There are two main reasons why landlords take deposits:
- Holding deposit: to hold the tenancy for a short period prior to the contract being signed.
- Security deposit (sometimes referred to as a damage deposit, rental deposit or bond): to give the landlord a reserve fund in case of problems.
The holding deposit
The holding deposit is particularly appropriate where there is good demand for the property and the landlord may lose other prospective tenants if you cause unnecessary delay or decline the tenancy at the last minute.
In the event of the tenancy agreement falling through, the landlord may well decide to keep this holding deposit to offset for the inconvenience and cost caused, but this should be pointed out and stated in writing to you at the outset.
However, if the tenancy agreement falls through because of the landlord’s decision, you cannot be charged.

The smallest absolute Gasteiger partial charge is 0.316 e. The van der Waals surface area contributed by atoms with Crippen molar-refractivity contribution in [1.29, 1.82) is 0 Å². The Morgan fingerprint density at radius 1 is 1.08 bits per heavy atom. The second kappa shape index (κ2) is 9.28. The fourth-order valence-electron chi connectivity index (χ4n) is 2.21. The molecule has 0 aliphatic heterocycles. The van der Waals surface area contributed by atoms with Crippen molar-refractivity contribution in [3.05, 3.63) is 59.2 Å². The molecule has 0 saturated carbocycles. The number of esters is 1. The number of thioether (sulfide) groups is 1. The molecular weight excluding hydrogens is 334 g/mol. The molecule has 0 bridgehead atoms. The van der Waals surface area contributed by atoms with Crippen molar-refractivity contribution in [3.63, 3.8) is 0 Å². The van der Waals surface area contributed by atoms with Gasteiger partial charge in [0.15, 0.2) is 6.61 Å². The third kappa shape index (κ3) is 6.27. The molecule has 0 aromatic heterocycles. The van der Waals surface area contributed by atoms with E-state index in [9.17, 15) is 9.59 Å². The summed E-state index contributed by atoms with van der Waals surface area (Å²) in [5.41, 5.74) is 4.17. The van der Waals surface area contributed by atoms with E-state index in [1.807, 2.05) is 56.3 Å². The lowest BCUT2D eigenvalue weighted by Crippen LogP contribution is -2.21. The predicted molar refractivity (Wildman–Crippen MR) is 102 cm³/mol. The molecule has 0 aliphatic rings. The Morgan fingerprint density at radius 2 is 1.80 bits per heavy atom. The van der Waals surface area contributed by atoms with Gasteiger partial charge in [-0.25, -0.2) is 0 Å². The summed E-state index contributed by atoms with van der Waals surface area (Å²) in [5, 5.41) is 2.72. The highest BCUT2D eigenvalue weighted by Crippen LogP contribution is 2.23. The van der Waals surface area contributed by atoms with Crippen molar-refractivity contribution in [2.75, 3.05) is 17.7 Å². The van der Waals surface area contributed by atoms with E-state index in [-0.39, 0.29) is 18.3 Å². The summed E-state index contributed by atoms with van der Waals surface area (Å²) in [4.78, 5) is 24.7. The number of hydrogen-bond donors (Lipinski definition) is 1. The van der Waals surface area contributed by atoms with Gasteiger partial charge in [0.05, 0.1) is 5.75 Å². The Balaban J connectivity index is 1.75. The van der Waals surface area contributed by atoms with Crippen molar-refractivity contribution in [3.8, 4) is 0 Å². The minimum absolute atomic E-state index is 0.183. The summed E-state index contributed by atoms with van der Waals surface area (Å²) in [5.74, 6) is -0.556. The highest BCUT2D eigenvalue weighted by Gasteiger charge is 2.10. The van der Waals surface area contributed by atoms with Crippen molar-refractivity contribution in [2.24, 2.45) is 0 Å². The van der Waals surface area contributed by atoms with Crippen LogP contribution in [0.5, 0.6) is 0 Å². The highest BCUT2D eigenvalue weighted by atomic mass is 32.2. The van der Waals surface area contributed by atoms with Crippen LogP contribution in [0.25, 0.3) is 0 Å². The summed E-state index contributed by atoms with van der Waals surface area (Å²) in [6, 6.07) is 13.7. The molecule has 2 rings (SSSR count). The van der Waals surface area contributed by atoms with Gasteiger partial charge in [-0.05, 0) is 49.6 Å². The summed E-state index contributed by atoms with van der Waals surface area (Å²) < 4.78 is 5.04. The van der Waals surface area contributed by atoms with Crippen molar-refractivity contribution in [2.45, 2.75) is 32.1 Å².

The security or damage deposit
The items that are usually covered by the deposit are listed below, all of which should be referred to in the letting agreement.
- damage to the property, landlord’s fixtures, fittings and furniture - beyond normal wear and tear
- cleaning - for example, a cooker or carpet cleaning.
- rubbish removal - tenants may leave unwanted items of their own such as furniture or general rubbish both inside and outside the property.
- unpaid rent.
- replacement keys/locks when keys are lost or not returned: if keys are not returned, it is a landlord's duty to change the locks.
For further information about tenancy deposits visit Direct.gov.